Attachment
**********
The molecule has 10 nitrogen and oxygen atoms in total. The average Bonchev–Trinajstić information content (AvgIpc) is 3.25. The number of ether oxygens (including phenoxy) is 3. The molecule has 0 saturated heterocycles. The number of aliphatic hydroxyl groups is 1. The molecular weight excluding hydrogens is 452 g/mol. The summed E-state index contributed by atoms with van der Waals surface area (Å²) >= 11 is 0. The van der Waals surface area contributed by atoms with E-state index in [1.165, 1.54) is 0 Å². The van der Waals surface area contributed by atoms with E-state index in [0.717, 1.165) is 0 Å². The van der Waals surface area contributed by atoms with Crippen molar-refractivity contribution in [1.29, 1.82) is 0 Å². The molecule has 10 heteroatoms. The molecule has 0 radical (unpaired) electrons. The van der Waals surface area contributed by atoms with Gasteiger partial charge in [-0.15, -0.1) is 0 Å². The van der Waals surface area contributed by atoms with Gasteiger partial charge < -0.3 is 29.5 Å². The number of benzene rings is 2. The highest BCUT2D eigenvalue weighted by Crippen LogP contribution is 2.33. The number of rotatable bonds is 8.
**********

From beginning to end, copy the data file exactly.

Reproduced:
The molecule has 10 nitrogen and oxygen atoms in total. The average Bonchev–Trinajstić information content (AvgIpc) is 3.25. The number of ether oxygens (including phenoxy) is 3. The molecule has 0 saturated heterocycles. The number of aliphatic hydroxyl groups is 1. The molecular weight excluding hydrogens is 452 g/mol. The summed E-state index contributed by atoms with van der Waals surface area (Å²) >= 11 is 0. The van der Waals surface area contributed by atoms with E-state index in [1.165, 1.54) is 0 Å². The van der Waals surface area contributed by atoms with E-state index in [0.717, 1.165) is 0 Å². The van der Waals surface area contributed by atoms with Crippen molar-refractivity contribution in [1.29, 1.82) is 0 Å². The molecule has 10 heteroatoms. The molecule has 0 radical (unpaired) electrons. The van der Waals surface area contributed by atoms with Gasteiger partial charge in [-0.15, -0.1) is 0 Å². The van der Waals surface area contributed by atoms with Gasteiger partial charge < -0.3 is 29.5 Å². The number of benzene rings is 2. The highest BCUT2D eigenvalue weighted by Crippen LogP contribution is 2.33. The number of rotatable bonds is 8.